From September 9th to 14th, I was among a contingency of Everglades scientists that attended the Long-Term Ecological Research program’s All-Scientists Meeting (LTER ASM) in Estes Park, Colorado — home to the vast and scenic Rocky Mountain National Park. The LTER ASM is a triennial gathering of ecologists, social scientists, science educators, and science communicators from LTER sites from across the country.
The LTER program began in 1980 at the discretion of the National Science Foundation (NSF) and was designed as a national network “to conduct research on ecological issues that can last decades and span huge geographical areas.” Since its inception, the LTER network has expanded to ecosystems in the south Pacific and Antarctica.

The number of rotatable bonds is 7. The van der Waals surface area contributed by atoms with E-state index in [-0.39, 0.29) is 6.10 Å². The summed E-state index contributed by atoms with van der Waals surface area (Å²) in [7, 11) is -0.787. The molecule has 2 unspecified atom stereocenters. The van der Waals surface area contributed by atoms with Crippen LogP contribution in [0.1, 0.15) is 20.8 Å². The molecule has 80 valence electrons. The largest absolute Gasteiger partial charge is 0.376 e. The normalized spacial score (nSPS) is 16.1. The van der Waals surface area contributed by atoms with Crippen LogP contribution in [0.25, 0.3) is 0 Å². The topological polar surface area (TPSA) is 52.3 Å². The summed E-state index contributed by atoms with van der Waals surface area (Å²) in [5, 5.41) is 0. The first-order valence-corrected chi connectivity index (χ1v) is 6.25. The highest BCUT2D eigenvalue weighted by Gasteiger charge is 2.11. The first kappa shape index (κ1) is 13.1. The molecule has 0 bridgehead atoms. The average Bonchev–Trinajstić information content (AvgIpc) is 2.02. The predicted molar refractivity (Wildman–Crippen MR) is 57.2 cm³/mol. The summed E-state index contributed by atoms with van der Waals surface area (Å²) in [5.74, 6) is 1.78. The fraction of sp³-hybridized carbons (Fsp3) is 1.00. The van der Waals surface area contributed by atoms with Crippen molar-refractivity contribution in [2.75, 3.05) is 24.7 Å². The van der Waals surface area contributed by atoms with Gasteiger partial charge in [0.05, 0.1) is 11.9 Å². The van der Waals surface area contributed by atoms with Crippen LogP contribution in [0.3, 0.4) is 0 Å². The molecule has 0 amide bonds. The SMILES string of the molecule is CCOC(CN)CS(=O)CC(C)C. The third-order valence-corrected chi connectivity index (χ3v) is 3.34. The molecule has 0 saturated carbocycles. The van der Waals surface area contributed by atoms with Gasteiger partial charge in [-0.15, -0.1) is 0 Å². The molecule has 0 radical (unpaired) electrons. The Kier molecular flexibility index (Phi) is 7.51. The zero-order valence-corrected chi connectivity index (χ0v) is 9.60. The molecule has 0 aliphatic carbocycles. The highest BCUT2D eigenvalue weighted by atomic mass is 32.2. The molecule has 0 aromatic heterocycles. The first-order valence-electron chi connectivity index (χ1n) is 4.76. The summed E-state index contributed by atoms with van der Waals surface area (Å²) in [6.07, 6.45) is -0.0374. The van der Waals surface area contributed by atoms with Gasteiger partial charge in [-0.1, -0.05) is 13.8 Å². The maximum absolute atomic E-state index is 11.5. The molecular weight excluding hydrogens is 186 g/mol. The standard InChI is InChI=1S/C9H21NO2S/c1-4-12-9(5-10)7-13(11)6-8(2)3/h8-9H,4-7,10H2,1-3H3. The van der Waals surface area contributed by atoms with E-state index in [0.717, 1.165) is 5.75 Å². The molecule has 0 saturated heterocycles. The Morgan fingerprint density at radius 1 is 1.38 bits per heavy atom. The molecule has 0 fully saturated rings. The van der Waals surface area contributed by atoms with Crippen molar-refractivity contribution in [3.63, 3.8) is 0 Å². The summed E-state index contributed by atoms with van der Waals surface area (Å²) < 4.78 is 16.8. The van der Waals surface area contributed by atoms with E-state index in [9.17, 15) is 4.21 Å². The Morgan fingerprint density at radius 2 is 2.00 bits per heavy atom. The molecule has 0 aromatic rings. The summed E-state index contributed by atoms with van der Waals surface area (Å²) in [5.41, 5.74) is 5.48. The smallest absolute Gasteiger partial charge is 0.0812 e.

I’ve been a collaborator at the Florida Coastal Everglades (FCE) LTER site — based at Florida International University (FIU) — since its inception in 2001. FCE was recently notified of its success in getting its third, 6-year funding request (aka “FCE III”) approved. This next phase of NSF funding will focus on the impacts of climate change and sea-level rise on the Everglades ecosystem and will support a continuation of experiments initiated by the Everglades Foundation in 2011 to understand how sea-level rise and saltwater intrusion will affect coastal mangrove wetlands in south Florida.
I’m excited to have the opportunity to continue working on these issues with colleagues from FIU, the South Florida Water Management District, and Everglades National Park.
To learn more about the Florida Coastal Everglades LTER site, visit: http://fcelter.fiu.edu
Visit the Long Term Ecological Research Network’s website here: http://www.lternet.edu
Stephen Davis is the Everglades Foundation’s Wetland Ecologist.